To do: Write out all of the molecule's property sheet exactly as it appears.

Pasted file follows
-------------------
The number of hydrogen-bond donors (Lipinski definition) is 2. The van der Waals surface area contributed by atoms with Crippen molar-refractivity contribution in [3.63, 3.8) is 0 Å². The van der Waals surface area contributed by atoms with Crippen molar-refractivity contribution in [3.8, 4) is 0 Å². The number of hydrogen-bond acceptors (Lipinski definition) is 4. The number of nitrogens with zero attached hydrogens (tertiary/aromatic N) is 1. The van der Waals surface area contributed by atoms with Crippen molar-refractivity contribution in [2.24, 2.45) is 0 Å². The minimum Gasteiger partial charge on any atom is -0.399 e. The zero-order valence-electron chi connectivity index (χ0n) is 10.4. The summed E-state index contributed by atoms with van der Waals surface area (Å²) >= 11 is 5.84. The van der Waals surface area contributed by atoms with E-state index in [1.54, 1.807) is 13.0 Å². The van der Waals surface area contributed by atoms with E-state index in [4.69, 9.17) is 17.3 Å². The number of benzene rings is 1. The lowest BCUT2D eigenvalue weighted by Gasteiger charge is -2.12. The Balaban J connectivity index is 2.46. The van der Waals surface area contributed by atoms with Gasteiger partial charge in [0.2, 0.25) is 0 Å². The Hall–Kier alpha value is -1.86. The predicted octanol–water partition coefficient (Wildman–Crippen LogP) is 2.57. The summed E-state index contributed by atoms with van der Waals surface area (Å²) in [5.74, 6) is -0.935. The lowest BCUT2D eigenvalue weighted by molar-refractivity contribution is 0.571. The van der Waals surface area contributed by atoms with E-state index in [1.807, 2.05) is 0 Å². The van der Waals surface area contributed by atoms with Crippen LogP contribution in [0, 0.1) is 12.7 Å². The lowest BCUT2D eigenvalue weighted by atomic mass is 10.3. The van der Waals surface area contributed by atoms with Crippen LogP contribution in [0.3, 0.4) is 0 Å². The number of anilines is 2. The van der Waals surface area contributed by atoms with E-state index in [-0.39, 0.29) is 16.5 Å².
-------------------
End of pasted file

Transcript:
The number of hydrogen-bond donors (Lipinski definition) is 2. The van der Waals surface area contributed by atoms with Crippen molar-refractivity contribution in [3.63, 3.8) is 0 Å². The van der Waals surface area contributed by atoms with Crippen molar-refractivity contribution in [3.8, 4) is 0 Å². The number of hydrogen-bond acceptors (Lipinski definition) is 4. The number of nitrogens with zero attached hydrogens (tertiary/aromatic N) is 1. The van der Waals surface area contributed by atoms with Crippen molar-refractivity contribution in [2.24, 2.45) is 0 Å². The minimum Gasteiger partial charge on any atom is -0.399 e. The zero-order valence-electron chi connectivity index (χ0n) is 10.4. The summed E-state index contributed by atoms with van der Waals surface area (Å²) >= 11 is 5.84. The van der Waals surface area contributed by atoms with E-state index in [1.54, 1.807) is 13.0 Å². The van der Waals surface area contributed by atoms with E-state index in [4.69, 9.17) is 17.3 Å². The number of benzene rings is 1. The lowest BCUT2D eigenvalue weighted by Gasteiger charge is -2.12. The Balaban J connectivity index is 2.46. The van der Waals surface area contributed by atoms with Gasteiger partial charge in [0.2, 0.25) is 0 Å². The Hall–Kier alpha value is -1.86. The predicted octanol–water partition coefficient (Wildman–Crippen LogP) is 2.57. The summed E-state index contributed by atoms with van der Waals surface area (Å²) in [5.74, 6) is -0.935. The lowest BCUT2D eigenvalue weighted by molar-refractivity contribution is 0.571. The van der Waals surface area contributed by atoms with E-state index in [1.807, 2.05) is 0 Å². The van der Waals surface area contributed by atoms with Crippen LogP contribution in [0, 0.1) is 12.7 Å². The lowest BCUT2D eigenvalue weighted by atomic mass is 10.3. The van der Waals surface area contributed by atoms with Crippen LogP contribution in [0.3, 0.4) is 0 Å². The number of anilines is 2. The van der Waals surface area contributed by atoms with E-state index in [-0.39, 0.29) is 16.5 Å².